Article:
—Katie Santo, web training & content support specialist, Digital Communications Group
The Sellout by Paul Beatty
I cracked up all the way through Paul Beatty’s The Sellout, even though the stories he tells involve black characters dealing with failure, anger, and loneliness. The novel opens with the narrator smoking pot in front of the Supreme Court. He’s a black man on trial for owning a slave and resegregating his hometown. The novel’s been called a satire—I’m not sure if it’s satire just because its commentaries are scathing and hilarious all at once. But it doesn’t matter. At a moment when the Republican presidential nominee has been slow to distance himself from the KKK, it’s worth reading a book about race in America that leaves you shaking your head and saying, “This is ridiculous.”
—Kenneth Logan, PhD student, Steinhardt
Tuesday Nights in 1980 by Molly Prentiss
Art, love, lust, and loss... This book is Sex and the City with grit. The lives of a painter, a synesthetic art critic, and a young, Midwestern woman become inextricably intertwined—all below 14th street in 1980. I was swept up in the author's unique ability to personify settings to give readers a full, vibrant picture of the downtown art scene of the ’80s. This new release is great for summer reading, either on the beach or on the subway. This book is perfect for art buffs, recent city transplants, or lifelong Manhattanites.
—Debbi Litt, digital communications specialist, Digital Communications Group
The Visiting Privilege: New and Collected Stories by Joy Williams
My summer pick is The Visiting Privilege: New and Collected Stories by Joy Williams. I discovered Joy Williams’s first collection of short stories, Taking Care (1982), in a New York bookstore in the summer of 1986. Mesmerized by her creative brilliance, I became a huge fan, telling strangers on the street to read her books.
—Ken French, program administrator, Center for Applied Liberal Arts, SPS
Watchlist edited by Bryan Hurt
I'm currently reading a collection of short stories called Watchlist, edited by Bryan Hurt, published by OR books in 2015. Having recently co-authored a volume of short stories, I've become more attentive to the form, and the quality of writing in this collection is uniformly high (authors include T.C. Boyle, Bonnie Nadzam etc.). The stories all in some way center on surveillance (from baby monitors to small town living) and this is such an exciting and contemporary theme that I hungrily turn to each new story to see what cool perspective it will bring to this new way of life to which we are all becoming accustomed, for better or worse.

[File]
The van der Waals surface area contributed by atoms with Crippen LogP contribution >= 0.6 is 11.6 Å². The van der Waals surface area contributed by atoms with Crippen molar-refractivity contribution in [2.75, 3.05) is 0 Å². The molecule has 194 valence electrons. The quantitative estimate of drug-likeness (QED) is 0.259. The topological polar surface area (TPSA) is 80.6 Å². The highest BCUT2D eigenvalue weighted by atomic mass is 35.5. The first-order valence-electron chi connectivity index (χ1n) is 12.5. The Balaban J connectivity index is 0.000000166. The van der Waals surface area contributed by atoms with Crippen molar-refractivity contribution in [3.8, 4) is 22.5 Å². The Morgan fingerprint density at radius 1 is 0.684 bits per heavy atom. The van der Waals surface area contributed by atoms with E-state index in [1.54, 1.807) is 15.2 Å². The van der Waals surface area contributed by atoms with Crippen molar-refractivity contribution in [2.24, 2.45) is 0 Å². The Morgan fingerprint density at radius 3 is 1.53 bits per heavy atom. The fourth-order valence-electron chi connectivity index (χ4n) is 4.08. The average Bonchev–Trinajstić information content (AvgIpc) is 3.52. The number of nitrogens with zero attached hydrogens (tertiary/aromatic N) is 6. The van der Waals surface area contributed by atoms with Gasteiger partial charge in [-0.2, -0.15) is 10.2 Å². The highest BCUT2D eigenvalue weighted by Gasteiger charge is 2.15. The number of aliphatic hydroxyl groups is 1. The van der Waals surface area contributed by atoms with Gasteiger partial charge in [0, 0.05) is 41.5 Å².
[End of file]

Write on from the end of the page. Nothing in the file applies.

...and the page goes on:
—Dale Jamieson, professor of environmental studies and philosophy, affiliated professor of law, affiliated professor of medical ethics, chair of the Department of Environmental Studies
What Belongs to You by Garth Greenwell
In this stunning lyric novel, Greenwell moves between Sofia, Bulgaria, and Louisville, Kentucky, tracing the life of his unnamed narrator through a transactional—and often wrenching—relationship with a young Bulgarian hustler, Mitko. An American teaching at a respected school in Sofia, the narrator first meets Mitko at a cruising spot located in bathrooms of the National Palace of Culture and becomes entangled with him, forging a connection that launches him into a new understandings of himself and his origins—and the nature of desire. A book that should be read as much for its ability to expand one's humanity as for its gorgeous prose.
—KC Trommer, writer, Gallatin
Between Citizens and the State: The Politics of American Higher Education in the Twentieth Century by Christopher P. Loss
As part of my research for a book on the recent campus protests, I re-read Christopher P. Loss's Between Citizens and the State: The Politics of American Higher Education in the Twentieth Century. It spoke to me anew in our current moment. Loss emphasizes how psychological ways of thinking and knowing have structured colleges and universities since the 1920s. A whole army of counselors, advisors, and administrators have attended to the psychological well-being of students and have tried to "adjust" the students—and their institutions—to each other. But psychology provides a poor language for politics, as last year's campus demonstrations reminded us. At college after college, students complained about the many ways that their psyches had been injured by their institutions. And the institutions had no real reply, other than to apologize and promise to do better—by hiring yet more counselors, advisors, and administrators. A real discussion of these issues will require us to transcend the rhetoric of psychological trauma, which simply doesn't lend itself to constructive political exchange or reform.
—Jonathan Zimmerman, professor of education and history, Steinhardt
Dietrich & Riefenstahl: Hollywood, Berlin, and a Century in Two Lives by Karen Wieland